The urea cycle protects the central nervous system from ammonia toxicity by converting ammonia to non-toxic urea. N-acetylglutamate synthase (NAGS) is an enzyme that catalyzes the formation of N-acetylglutamate (NAG), an allosteric activator of carbamylphosphate synthetase 1 (CPS1), the rate limiting enzyme of the urea cycle. Enzymatic activity of mammalian NAGS doubles in the presence of L-arginine but the physiological significance of NAGS activation by L-arginine is unknown. Previously, we have described the creation of a NAGS knockout (Nags−/−) mouse, which develops hyperammonemia without N-carbamylglutamate and L-citrulline supplementation (NCG+Cit). In order to investigate the effect of L-arginine on ureagenesis in vivo, we used adeno associated virus (AAV) mediated gene transfer to deliver either wild-type or E354A mutant mouse NAGS (mNAGS), which is not activated by L-arginine, to Nags−/− mice. The ability of the E354A mNAGS mutant protein to rescue Nags−/− mice was determined by measuring their activity on the voluntary wheel following NCG+Cit withdrawal. The Nags−/− mice that received E354A mNAGS remained apparently healthy and active but had elevated plasma ammonia concentration despite similar expression levels of the E354A mNAGS and control wild-type NAGS proteins. The corresponding mutation in human NAGS (NP 694551.1:p.E360D) that abolishes binding and activation by L-arginine was also identified in a patient with hyperammonemia due to NAGS deficiency. Taken together, our results suggest that L-arginine binding to the NAGS enzyme is essential for normal ureagenesis.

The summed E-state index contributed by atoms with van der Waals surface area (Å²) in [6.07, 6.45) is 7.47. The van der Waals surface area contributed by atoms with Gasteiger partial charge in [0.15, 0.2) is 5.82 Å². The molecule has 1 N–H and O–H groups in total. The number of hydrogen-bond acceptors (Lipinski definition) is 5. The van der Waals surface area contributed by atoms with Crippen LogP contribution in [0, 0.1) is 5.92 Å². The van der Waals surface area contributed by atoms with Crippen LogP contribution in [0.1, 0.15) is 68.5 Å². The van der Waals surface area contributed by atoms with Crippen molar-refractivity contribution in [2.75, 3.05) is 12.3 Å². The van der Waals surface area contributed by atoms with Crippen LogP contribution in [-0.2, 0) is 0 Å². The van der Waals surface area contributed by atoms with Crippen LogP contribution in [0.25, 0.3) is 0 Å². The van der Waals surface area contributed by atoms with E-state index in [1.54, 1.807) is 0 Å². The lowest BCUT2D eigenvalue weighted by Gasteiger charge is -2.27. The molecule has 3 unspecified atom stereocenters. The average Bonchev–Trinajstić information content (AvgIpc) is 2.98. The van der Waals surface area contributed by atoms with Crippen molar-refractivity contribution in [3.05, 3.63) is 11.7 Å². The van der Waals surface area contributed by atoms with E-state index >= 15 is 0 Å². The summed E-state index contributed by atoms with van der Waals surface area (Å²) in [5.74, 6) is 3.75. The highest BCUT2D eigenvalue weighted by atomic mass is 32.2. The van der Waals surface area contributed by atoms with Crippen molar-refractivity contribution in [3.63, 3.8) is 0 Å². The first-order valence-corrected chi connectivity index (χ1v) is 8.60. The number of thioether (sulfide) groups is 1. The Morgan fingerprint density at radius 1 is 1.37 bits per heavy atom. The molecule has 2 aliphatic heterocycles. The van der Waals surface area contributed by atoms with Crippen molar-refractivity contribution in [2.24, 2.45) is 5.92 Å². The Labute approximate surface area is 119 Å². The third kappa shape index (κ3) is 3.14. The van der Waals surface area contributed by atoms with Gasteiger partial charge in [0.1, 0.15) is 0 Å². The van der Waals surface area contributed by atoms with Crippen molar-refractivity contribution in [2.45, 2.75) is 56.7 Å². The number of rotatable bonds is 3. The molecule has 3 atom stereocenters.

- N-acetylglutamate synthase
- urea cycle
ASJC Scopus subject areas
- Biochemistry, Genetics and Molecular Biology(all)
- Agricultural and Biological Sciences(all)
- Immunology and Microbiology(all)
- Pharmacology, Toxicology and Pharmaceutics(all)